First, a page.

I caught up with a girlfriend who had just returned from Indonesia with her four month old son. Her family had a wonderful trip, but one of the main issues for their son was the overwhelming humidity and heat. Both our babies are winter babies so, presumably, it would hit them harder.
You know when you step off the plane after landing in a tropical country? The heat, and the heaviness of the atmosphere hits you. I imagine that heat would affect a baby even more. So, how can we minimise the discomfort the heavy heat might cause our babies?
One of the first things my friend said to bring was a pram fan! She hadn’t thought of it, but believed it would have made the trip a lot easier on their son.
Second, stay at a hotel with air conditioning (they call it AC in Indonesia).
Third, avoid heading out between 11am and 3pm. Indonesians also avoid being outside during these hours if they can.
Fourth, you baby will be spending most of the time in nappies and singlets, maybe not even singlets, so sunscreen and a good mosquito repellant (the travel Dr recommended one containing deet!) are important.
P. S. , don’t be surprised if your baby comes down with a rash. Measles is definitely something to be concerned about as their have been outbreaks in Indonesia, but mostly the rash will be caused by the heat. Check in with a reputable doctor though, and check for other symptoms, but don’t freak out at the sight of a rash.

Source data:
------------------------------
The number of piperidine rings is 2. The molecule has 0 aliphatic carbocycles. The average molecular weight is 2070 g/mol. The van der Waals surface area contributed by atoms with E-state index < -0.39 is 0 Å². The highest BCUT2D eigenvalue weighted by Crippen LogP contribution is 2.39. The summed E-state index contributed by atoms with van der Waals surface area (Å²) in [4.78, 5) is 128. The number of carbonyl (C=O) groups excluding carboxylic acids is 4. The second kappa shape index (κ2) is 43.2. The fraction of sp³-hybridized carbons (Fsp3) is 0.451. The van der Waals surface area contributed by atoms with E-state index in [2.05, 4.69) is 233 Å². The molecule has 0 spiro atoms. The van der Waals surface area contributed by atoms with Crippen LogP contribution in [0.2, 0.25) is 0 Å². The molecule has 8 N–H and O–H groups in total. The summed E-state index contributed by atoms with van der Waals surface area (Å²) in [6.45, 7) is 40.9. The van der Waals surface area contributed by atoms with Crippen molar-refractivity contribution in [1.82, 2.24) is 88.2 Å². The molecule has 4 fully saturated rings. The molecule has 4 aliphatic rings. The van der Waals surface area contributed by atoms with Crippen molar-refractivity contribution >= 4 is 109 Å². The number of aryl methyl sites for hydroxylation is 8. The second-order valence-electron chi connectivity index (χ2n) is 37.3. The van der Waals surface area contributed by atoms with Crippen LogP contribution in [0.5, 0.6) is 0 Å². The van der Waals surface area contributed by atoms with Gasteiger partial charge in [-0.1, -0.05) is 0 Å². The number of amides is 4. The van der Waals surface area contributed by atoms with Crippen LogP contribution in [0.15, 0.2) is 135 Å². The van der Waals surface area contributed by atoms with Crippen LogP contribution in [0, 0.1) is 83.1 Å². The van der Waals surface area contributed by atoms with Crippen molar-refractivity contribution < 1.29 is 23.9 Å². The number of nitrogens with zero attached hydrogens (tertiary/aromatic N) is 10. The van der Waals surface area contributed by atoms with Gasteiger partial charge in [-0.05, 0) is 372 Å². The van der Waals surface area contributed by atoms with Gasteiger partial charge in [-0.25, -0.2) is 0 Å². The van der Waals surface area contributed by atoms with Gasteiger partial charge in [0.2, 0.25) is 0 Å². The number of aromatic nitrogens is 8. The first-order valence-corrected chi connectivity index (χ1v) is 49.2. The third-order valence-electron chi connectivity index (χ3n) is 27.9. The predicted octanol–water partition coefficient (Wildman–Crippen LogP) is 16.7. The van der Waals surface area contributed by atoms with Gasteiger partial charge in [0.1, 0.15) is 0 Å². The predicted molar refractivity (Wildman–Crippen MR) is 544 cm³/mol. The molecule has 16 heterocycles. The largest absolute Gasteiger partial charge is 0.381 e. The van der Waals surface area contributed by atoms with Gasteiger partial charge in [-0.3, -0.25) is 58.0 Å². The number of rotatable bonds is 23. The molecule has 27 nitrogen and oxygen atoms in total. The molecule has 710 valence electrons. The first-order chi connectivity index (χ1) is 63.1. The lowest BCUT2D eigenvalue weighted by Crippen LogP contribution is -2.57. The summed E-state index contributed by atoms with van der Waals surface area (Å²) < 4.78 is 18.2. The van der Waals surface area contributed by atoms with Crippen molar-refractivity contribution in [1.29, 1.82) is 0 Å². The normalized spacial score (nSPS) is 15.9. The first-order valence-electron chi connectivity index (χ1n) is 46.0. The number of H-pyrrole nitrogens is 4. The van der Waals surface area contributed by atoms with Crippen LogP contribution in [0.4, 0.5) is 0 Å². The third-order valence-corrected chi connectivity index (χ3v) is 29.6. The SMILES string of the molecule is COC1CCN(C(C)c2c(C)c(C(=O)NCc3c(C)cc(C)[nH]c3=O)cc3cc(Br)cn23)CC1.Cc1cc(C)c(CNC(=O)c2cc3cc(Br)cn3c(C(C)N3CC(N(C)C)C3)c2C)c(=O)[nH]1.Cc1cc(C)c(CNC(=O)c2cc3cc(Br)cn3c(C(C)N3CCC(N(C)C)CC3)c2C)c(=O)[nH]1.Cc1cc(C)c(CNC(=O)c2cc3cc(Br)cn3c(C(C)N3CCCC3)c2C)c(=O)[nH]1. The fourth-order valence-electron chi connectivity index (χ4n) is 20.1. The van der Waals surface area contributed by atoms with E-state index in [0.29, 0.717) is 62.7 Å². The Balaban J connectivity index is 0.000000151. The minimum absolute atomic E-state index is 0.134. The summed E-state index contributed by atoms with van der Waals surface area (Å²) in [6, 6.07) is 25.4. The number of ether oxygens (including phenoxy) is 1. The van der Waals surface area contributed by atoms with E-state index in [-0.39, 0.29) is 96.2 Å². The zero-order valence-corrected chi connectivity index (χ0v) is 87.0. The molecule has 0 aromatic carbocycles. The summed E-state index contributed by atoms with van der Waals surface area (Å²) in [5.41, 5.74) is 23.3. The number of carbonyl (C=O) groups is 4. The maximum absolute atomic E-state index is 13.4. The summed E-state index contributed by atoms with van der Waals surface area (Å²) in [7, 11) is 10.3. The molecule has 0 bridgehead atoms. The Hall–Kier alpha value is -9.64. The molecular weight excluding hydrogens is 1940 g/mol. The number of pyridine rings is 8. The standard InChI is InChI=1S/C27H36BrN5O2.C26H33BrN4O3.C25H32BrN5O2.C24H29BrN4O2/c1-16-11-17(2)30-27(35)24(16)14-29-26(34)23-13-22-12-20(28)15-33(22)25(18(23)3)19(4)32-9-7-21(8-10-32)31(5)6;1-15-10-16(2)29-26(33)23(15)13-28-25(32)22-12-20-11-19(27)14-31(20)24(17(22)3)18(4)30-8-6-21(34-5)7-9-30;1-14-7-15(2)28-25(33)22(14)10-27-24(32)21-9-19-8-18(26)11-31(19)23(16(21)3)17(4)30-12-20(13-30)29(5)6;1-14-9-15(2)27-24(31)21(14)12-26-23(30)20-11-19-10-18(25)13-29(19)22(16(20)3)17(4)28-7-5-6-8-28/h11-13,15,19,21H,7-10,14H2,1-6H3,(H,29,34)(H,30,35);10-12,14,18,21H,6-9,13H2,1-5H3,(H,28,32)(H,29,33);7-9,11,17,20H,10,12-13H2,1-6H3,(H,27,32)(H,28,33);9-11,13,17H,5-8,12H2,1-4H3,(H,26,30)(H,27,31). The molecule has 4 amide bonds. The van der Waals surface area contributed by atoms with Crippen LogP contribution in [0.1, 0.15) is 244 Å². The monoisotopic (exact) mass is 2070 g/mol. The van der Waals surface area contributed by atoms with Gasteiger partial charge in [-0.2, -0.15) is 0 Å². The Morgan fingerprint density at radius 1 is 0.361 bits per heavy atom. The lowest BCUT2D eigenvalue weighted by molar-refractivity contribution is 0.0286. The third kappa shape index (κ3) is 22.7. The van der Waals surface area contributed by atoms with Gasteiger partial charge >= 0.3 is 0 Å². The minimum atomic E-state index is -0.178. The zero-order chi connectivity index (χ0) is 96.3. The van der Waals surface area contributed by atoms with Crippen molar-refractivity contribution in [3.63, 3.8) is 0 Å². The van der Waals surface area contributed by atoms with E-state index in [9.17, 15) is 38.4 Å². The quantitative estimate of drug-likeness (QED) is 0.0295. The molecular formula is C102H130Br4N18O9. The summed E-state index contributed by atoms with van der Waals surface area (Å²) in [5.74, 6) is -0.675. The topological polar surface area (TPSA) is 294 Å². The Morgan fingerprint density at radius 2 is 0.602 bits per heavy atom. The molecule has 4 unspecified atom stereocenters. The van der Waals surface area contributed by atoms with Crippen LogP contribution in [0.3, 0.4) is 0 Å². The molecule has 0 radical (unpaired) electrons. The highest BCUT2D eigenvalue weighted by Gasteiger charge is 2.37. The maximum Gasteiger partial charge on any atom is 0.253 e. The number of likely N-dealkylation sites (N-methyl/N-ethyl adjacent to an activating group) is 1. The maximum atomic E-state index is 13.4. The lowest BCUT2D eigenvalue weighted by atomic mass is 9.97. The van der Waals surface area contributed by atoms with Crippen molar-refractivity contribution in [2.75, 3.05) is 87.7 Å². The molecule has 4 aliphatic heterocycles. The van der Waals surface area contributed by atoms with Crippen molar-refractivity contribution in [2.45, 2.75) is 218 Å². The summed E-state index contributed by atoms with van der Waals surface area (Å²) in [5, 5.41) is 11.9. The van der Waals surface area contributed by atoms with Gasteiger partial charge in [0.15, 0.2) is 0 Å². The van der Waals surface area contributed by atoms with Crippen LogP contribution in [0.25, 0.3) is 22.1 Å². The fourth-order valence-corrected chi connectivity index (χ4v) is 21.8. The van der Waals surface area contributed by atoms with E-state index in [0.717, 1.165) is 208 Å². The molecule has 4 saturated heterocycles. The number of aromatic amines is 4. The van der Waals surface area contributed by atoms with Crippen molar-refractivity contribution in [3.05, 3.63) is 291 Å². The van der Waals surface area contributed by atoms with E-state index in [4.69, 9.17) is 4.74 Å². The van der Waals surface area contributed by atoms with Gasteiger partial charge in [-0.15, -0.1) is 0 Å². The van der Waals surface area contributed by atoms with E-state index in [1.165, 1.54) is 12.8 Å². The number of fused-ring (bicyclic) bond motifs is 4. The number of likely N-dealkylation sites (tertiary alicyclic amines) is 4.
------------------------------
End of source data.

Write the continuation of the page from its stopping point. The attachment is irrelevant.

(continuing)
P. S.S,. Also, don’t be confused if Indonesians think your use of a fan, AC etc is not good for your child. One of the main causes of illness in Indonesia is considered to be masuk angin (literally ‘enter wind’) – this is also why you see people wearing heavy jackets on motorbikes in the sweltering heat! The idea is that air gets trapped under your skin, making you sick. The solution offered is kerokan, where someone scrapes your skin with a coin. It hurts. The symtpoms of masuk angin are sore muscles, tiredness (kecapean), and common cold symptoms. You can also get masuk angin from being run down. But anyway, don’t be surprised if well intentioned Indonesians tell you not to point a fan directly at your child – the whole masuk angin thing probably deserves it’s own post!
So these were the main things my mate mentioned. Sure more will emerge over the course of our upcoming trip.